CNN-IBN report the immediate response from the Indian Congress, "The Congress has rejected the WikiLeaks revelation that named late former Prime Minister Rajiv Gandhi in a scandal." The Times of India and other outlets including BBC News and Zee News are reporting on this.

Zee News is also reporting on an October 18, 1973 cable that reveals the Vatican's immediate response to the slaughters and massacres launched by thug Augusto Pinochet when he took over Chile as false and "Communist propaganda."  There are embarrassments and exposures.  Australia will focus on the latter.  Paul Bleakley (Australian Times) reports:

AUSTRALIAN Foreign Minister Bob Carr has been revealed as a long-term source of intelligence to the United States of America in previously secret diplomatic reports released by WikiLeaks today.
The reports show Senator Carr began communicating with American diplomats over forty years ago when he was still a rising star in the New South Wales Labor Party. It is understood that American officials approached Carr to gather information regarding internal Labor politics during the mid-1970s, at a time when the left-wing Whitlam government threatened to undermine the US-Australian alliance.

Other documents in the release have historical value.  Sofia News Agency explains:

The site for investigative journalism, official partner of WikiLeaks for Bulgaria, has analyzed the records from the latest whistle-blowing project "The Kissinger Cables."
The 1.3 million US diplomatic cables from the period of the Cold War, 1973 – 1976, released by WikiLeaks, contain 4 226 diplomatic cables from the US Embassy in Sofia. 574 of them are classified as "CONFIDENTIAL" and just 31 are classified as "SECRET." The key word (tag) Bulgaria is found in 16 389 texts, 405 of which have the grief "SECRET."

 Last week, WikiLeaks released a cable regarding Venezuela -- a cable from the current administration.  RT reported:

In a secret US cable published online by WikiLeaks, former ambassador to Venezuela, William Brownfield, outlines a comprehensive plan to infiltrate and destabilize former President Hugo Chavez' government.
Dispatched in November of 2006 by Brownfield -- now an Assistant Secretary of State -- the document outlined his embassy’s five core objectives in Venezuela since 2004, which included: “penetrating Chavez’ political base,” “dividing Chavismo,” “protecting vital US business” and “isolating Chavez internationally.

Whistle blower Bradley Manning supplied WikiLeaks with documents for their 2010 release.  Monday April 5, 2010, WikiLeaks released US military video of a July 12, 2007 assault in Iraq. 12 people were killed in the assault including two Reuters journalists Namie Noor-Eldeen and Saeed Chmagh. Monday June 7, 2010, the US military announced that they had arrested Bradley Manning and he stood accused of being the leaker of the video. Leila Fadel (Washington Post) reported in August 2010 that Manning had been charged -- "two charges under the Uniform Code of Military Justice. The first encompasses four counts of violating Army regulations by transferring classified information to his personal computer between November and May and adding unauthorized software to a classified computer system. The second comprises eight counts of violating federal laws governing the handling of classified information." In March, 2011, David S. Cloud (Los Angeles Times) reported that the military has added 22 additional counts to the charges including one that could be seen as "aiding the enemy" which could result in the death penalty if convicted. The Article 32 hearing took place in December.  At the start of this year, there was an Article 32 hearing and, February 3rd, it was announced that the government would be moving forward with a court-martial.  Bradley has yet to enter a plea and has neither affirmed that he is the leaker nor denied it.  The court-martial was supposed to begin before November 2012 but was postponed until after the election.  Februrary 28th, Bradley explained he leaked the documents so that US citizens could know what was actually going on,  "I felt we were risking so much for people who seemed unwilling to cooperate with us, leading to frustration and hatred on both sides. I began to become depressed at the situation we found ourselves mired in year after year. In attempting counterinsurgency operations, we became obsessed with capturing and killing human targets on lists.  I wanted the public to know that not everyone living in Iraq were targets to be neutralized."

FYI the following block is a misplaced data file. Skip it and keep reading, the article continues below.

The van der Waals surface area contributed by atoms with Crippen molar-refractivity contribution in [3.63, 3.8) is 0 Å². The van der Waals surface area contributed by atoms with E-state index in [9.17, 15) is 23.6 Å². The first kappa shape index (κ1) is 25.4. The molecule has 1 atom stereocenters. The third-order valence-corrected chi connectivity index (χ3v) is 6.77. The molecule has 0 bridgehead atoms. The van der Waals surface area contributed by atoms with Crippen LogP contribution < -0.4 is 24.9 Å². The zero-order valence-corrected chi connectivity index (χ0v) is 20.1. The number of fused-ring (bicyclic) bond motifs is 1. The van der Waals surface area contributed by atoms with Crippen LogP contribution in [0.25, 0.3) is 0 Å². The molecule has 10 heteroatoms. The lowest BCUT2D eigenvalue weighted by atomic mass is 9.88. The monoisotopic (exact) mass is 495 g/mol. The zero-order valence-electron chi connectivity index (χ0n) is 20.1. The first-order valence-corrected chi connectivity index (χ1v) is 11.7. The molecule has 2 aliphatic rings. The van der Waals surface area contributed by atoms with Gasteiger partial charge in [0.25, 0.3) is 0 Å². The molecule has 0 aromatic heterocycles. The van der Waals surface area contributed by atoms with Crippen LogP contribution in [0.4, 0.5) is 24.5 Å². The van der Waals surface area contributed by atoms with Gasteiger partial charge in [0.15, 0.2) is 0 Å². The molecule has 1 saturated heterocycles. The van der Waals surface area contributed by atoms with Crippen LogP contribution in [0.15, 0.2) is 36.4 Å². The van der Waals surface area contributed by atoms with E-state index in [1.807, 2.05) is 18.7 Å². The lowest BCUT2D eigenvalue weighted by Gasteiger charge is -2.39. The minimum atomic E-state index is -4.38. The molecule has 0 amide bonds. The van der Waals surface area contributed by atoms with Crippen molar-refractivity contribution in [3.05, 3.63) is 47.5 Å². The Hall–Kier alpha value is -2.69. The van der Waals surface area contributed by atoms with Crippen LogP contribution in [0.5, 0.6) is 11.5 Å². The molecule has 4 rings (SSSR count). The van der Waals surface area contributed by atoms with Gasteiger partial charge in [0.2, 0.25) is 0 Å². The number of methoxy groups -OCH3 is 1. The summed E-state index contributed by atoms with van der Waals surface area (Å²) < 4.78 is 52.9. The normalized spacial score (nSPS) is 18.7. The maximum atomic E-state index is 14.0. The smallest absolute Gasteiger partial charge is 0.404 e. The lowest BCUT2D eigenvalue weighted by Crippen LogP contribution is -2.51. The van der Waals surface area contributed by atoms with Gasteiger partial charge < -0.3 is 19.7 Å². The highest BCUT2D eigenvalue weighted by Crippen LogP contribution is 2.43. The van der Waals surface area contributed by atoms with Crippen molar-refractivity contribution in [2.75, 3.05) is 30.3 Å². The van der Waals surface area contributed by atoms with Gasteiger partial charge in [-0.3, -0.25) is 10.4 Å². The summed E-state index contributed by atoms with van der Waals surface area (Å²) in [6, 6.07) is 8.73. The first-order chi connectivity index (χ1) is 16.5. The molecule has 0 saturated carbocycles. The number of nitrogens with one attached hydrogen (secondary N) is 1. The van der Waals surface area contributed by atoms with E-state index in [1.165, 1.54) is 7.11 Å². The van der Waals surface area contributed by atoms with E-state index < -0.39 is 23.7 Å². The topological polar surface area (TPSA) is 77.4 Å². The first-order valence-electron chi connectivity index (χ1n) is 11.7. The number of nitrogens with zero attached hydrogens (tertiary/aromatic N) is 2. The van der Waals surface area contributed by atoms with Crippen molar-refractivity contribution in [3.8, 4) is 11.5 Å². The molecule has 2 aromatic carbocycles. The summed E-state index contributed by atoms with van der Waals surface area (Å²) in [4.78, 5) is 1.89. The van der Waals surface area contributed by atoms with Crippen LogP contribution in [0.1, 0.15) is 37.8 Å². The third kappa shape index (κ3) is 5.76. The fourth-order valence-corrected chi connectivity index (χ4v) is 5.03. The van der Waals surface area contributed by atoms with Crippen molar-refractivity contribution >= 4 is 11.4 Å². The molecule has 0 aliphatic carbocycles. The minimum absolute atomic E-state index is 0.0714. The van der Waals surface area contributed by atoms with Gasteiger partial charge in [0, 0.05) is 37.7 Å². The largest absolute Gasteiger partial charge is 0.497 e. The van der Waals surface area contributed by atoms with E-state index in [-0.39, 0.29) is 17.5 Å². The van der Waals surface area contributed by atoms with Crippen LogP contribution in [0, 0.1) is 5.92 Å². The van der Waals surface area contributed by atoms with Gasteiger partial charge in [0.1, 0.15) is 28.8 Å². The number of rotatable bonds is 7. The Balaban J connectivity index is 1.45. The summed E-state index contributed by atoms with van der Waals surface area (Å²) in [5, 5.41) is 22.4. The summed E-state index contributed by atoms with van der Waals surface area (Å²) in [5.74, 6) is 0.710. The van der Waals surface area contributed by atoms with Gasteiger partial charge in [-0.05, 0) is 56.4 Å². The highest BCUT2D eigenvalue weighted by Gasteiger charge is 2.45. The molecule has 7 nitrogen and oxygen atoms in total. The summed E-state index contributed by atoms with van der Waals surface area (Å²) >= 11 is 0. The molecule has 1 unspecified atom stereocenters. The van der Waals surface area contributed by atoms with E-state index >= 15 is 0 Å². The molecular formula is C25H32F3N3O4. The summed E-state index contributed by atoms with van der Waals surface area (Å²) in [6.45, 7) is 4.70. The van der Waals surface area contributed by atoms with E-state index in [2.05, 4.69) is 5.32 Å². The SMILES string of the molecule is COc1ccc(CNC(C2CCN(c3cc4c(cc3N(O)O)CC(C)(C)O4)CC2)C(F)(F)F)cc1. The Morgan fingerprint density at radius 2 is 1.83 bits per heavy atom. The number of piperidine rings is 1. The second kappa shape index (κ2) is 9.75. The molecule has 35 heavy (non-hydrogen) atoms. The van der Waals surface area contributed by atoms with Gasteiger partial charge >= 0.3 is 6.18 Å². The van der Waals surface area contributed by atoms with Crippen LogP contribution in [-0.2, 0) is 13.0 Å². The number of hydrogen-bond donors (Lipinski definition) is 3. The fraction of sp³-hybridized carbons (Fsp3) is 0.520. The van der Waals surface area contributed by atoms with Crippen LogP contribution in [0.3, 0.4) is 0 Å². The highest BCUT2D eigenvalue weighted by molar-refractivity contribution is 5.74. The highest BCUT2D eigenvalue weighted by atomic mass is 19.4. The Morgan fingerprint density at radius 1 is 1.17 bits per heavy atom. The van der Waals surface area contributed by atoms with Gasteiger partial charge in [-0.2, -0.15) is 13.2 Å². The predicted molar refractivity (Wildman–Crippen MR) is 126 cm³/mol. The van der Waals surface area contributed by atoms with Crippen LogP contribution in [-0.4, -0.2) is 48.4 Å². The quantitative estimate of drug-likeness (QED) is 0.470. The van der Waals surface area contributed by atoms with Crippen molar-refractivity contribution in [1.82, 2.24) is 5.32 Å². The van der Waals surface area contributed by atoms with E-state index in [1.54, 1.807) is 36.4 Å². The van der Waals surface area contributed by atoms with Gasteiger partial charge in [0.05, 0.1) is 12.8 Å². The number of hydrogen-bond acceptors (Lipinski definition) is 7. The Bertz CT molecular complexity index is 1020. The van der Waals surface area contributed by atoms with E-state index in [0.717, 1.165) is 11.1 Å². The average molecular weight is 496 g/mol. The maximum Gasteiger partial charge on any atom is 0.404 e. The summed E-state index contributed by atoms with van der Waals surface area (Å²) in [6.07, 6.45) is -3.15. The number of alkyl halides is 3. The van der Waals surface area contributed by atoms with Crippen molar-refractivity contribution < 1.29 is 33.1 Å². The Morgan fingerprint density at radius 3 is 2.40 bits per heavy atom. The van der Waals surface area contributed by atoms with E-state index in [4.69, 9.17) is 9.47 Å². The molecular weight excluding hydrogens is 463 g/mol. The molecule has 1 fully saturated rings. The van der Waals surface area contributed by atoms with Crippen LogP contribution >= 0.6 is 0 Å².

Bradley's court-martial is currently expected to begin in June.  Making Bradley a political prisoner has not helped the image of War Hawk Barack Obama.  Norman Solomon (San Francisco Bay Guardian) noted last week:

This week, a challenge has begun with the launch of a petition urging the Norwegian Nobel Committee to revoke Obama’s Peace Prize. By midnight of the first day, nearly 10,000 people had signed. The online petition simply tells the Nobel committee: “I urge you to rescind the Nobel Peace Prize that was awarded to Barack Obama.”

On this week's Law and Disorder Radio,  an hour long program that airs Monday mornings at 9:00 a.m. EST on WBAI and around the country throughout the week, hosted by attorneys Heidi Boghosian, Michael S. Smith and Michael Ratner (Center for Constitutional Rights) topics addressed include political prisoner Lynne Stewart, an update on the Guantanamo hunger strike from CCR attorney Omar Farah, Columbia University professor Rashid Khalidi joins the hosts to discuss how the US government de-stabilizes the Middle East and NLG attorney Larry Hildes addresses the 9th Circuit ruling that allows the lawsuit against the US military for spying on peace activists to go forward.